Striking balance: Covering female politicians

wendy_coverThree things are undeniable when it comes to women in politics: they are the minority, they are relatively new in the playing field, and they will play a big role in the upcoming midterm and presidential elections.

For all candidates, media coverage can make or break campaigns; but for women, undue negative impact can come as a result of gendered coverage.

This was the focus of the “Pitfalls and Possibilities of Covering Female Candidates” discussion Tuesday hosted by Women, Action and the Media in Washington, D.C.

With the buzz — or ringing, rather — surrounding Hillary Clinton’s possible presidential run, the panel tackled some of the complications of covering female candidates, what research shows about the media’s impact on their campaigns, and frankly, how not to ruin it for Clinton in 2016.

Wearing a fitted black dress

 Erin Cutraro is the recently-named executive director of She Should Run, a think-tank dedicated to increasing the number of women in public leadership. During the discussion, Cutraro cited research that shows that talking about a woman’s physical appearance — regardless of the tone — is detrimental to the candidate’s voter approval.

“We know unequivocally that … appearance coverage damages women in their campaigns,” Cutraro said.

She is referring to news items that highlight female politicians’ appearance, particularly in a way that is typically not done for men.

In case you need a refresher, let’s remember the recent New York Times Magazine’s “Can Wendy Davis Have it All?” profile on the Democratic Texas senator, where in the first four paragraphs the author manages to squeeze in her emblematic pink running shoes, her “fitted black dress and high heels” and her marriage, twice.

Or Newsweek’s article on Sarah Palin, which describes her “dressed in a button-down shirt, fitted jeans, and a beaded belt with a big red buckle.”

Then there is also what political commentators have said on air during news programing on Hillary ClintonChristine O’Donnell, House minority leader Nancy Pelosi and others.

Cutraro said part of the reason why attention to physical appearance can be detrimental is because women have to work harder to prove they have the required qualifications.

“Women are coming to the table, when they are running for office, already facing a higher hill to climb,” Cutraro said. “Women are held to a higher standard, a higher need to tilt their qualifications in a way that men don’t, and they need to lead with their qualifications. Pair these two things together and it’s another barrier women are facing to advancing.”

What is fair game?   

The panelists also discussed the media’s at times unbalanced attention to the personal lives of female politicians.

Pelosi, a former speaker of the House, said she was repeatedly questioned about who would take care of her children — the youngest a teenager then — when she stepped up to the speaker role.

Democrat Jennifer Boysko, who ran unsuccessfully for the 86th district seat in the Virginia House of Delegates, and also a panelist, talked about what is often called “the mommy trap.”

“Women who don’t have children are deemed as soulless, and they don’t care about children; but darn it if you’re a mom then it’s why aren’t you at home taking care of your kids?” Boysko said, who is a mother of two. “You’re damned if you do and dammed if you don’t.”

Boysko said that being a mother gives her a perspective “that is different than a 70 year old man.” But Cutraro said that when it comes to covering this aspect of a politician’s life, it’s about striking a careful balance and making clear that “that isn’t the story alone.”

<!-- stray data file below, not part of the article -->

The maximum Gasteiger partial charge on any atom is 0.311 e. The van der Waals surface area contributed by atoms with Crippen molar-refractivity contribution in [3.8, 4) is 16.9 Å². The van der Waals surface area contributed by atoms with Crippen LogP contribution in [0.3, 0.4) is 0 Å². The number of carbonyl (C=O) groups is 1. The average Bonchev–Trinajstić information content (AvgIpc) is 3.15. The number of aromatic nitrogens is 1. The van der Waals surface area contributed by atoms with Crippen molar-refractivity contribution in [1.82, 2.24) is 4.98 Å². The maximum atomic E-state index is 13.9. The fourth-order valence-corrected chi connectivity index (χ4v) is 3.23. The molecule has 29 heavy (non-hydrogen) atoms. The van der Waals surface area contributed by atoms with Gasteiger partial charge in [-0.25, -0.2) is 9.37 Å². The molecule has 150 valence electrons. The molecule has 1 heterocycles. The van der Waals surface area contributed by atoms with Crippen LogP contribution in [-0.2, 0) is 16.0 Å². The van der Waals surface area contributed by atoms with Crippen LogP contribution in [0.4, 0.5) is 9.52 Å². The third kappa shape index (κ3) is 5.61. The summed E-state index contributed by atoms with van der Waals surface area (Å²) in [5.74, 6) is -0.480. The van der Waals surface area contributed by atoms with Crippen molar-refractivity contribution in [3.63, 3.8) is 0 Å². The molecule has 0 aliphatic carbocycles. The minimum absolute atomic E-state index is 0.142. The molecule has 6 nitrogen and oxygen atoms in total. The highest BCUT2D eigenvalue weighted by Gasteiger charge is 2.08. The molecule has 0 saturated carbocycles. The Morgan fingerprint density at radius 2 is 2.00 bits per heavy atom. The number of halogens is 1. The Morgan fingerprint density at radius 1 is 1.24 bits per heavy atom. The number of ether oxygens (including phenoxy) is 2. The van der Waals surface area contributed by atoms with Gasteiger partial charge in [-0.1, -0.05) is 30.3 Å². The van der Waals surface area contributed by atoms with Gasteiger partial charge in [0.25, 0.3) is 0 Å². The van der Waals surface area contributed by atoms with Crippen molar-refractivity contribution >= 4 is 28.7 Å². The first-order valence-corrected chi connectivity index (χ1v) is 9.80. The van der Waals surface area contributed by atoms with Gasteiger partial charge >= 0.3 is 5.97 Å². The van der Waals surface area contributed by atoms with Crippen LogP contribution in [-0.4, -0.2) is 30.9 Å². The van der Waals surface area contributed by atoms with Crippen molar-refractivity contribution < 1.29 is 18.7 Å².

But when is it okay to draw attention to a female politician’s appearance and personal life? The panel overwhelmingly agreed on what the Women’s Media Center calls the “rule of reversibility.”

“Don’t mention her young children unless you would also mention his, or describe her clothes unless you would describe his, or say she’s shrill or attractive unless the same adjectives would be applied to a man. Don’t say she’s had facial surgery unless you say he dyes his hair or has hair plugs,” WMC co-founder Gloria Steinem said in a statement.

The panelists also talked about the difference between talking about Chris Christie’s weight, and the physical appearance of a female candidate.

“It’s not simply a superficial matter, it’s about health,” Huffington Post politics reporter Sabrina Siddiqui said.

There are very few women, if any, that are — frankly — as overweight as the New Jersey governor and have tried to run for high-level office. The panelist didn’t take this item on further, but I would like to note that if you think the attention to Christie’s weight is cruel, just image a 300 pound female trying to run for a place in the national spotlight. I can already hear the cowbells. That is why right now, few would even try.

Moderator of the panel and associate editor at Talking Points Memo Kay Steiger said she often sees the difficulties for journalists in deciding what details to include or leave out.

“As a reporter and a writer, these details can make… a story sing,” Steiger said.

Saddiqui said that while writing about female politicians, her time to use these details hasn’t come yet.

“I personally haven’t found an appropriate time to talk about what she was wearing,” Siddiqui said. “Unless you find an appropriate place, I tend to steer on the side of “it’s not relevant.’”

In the end, for members of the media, the lesson is to ask ourselves what the news value is on anything we report. The lives and appearance of female politicians on or off the campaign trail is no exception.

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